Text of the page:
MANILA, Philippines — Due to tensions between the host country and Russia, the Philippine Overseas…
OFW deployment to India is halted
According to Bernard Olalia, the Department of Migrant Workers (DMW) Undersecretary for Licensing and Adjudication, the Philippine Overseas Employment Administration (POEA) has delayed the deployment of overseas Filipino workers (OFWs) headed for India.
In a Tuesday interview with a news outlet, Olalia stated that they had begun to halt deployments to India as of Monday (Dec. 5), following the official release of the information.
Olalia stated that the information provided to them by the Philippine Embassy in New Delhi indicated that India is a non-compliant destination country for OFWs, which is why the deployment had been suspended.
He outlined the three requirements that must be met by a destination country in order for it to be deemed compliant.
“The DFA [Department of Foreign Affairs] must meet three requirements before it can certify a particular destination country as compliant. Isa rito na napaka importante, dapat may mga batas sila, tinatawag nating domestic o local laws that protects the rights of Filipino migrant workers; regrettably, napag alaman ng DFA na wala silang ganon (One of them that is very important, they must have laws, or what we call domestic or local laws, that protect the rights of Filipino migrant workers; regrettably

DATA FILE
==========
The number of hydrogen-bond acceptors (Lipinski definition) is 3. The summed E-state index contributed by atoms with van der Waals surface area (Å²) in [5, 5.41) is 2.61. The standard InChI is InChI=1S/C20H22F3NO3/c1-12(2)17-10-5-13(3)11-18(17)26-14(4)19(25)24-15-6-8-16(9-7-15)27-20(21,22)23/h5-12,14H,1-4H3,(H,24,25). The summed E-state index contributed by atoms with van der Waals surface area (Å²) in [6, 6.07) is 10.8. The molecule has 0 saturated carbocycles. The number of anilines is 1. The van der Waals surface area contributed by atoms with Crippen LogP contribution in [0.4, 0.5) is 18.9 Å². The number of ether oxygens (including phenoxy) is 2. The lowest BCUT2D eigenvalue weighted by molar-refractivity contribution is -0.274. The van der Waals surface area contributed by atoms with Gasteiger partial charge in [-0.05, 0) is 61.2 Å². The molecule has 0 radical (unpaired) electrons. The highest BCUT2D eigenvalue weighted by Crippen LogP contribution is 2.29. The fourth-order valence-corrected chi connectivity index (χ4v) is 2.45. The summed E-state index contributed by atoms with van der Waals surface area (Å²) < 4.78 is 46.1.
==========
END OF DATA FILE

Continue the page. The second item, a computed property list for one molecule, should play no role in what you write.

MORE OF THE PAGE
The second prerequisite is that the country of destination must have ratified the 1990 UN-adopted International Convention on the Protection of the Rights of All Migrant Workers and Members of Their Families (CRMW).
Olalia stated that although India supports the abovementioned convention, they are not in compliance because they have not signed or ratified it.
“Pangatlo, pinaka immigrant din that will benefit our citizens, and you need to have a bilateral labor agreement (BLA) with the country of destination. Unfortunately, there isn’t one at this time (third, it’s also crucial for the public to be aware that we need a bilateral labor agreement with the country of destination). We do not, sadly, have a BLA with India, he said.
Olalia clarified that the BLA is a mutual agreement that is either started by the labor-sending country or by the country of destination.
For the Philippine government to be confident that OFWs in the destination country are covered by their labor laws, he asserted that, in addition to the BLA, the destination country must have legislation that protects its foreign workers.
Olalia estimated that there are about 2,000 Filipinos living and working in India right now, most of whom are professionals and skilled laborers.
Cebuano English Filipino
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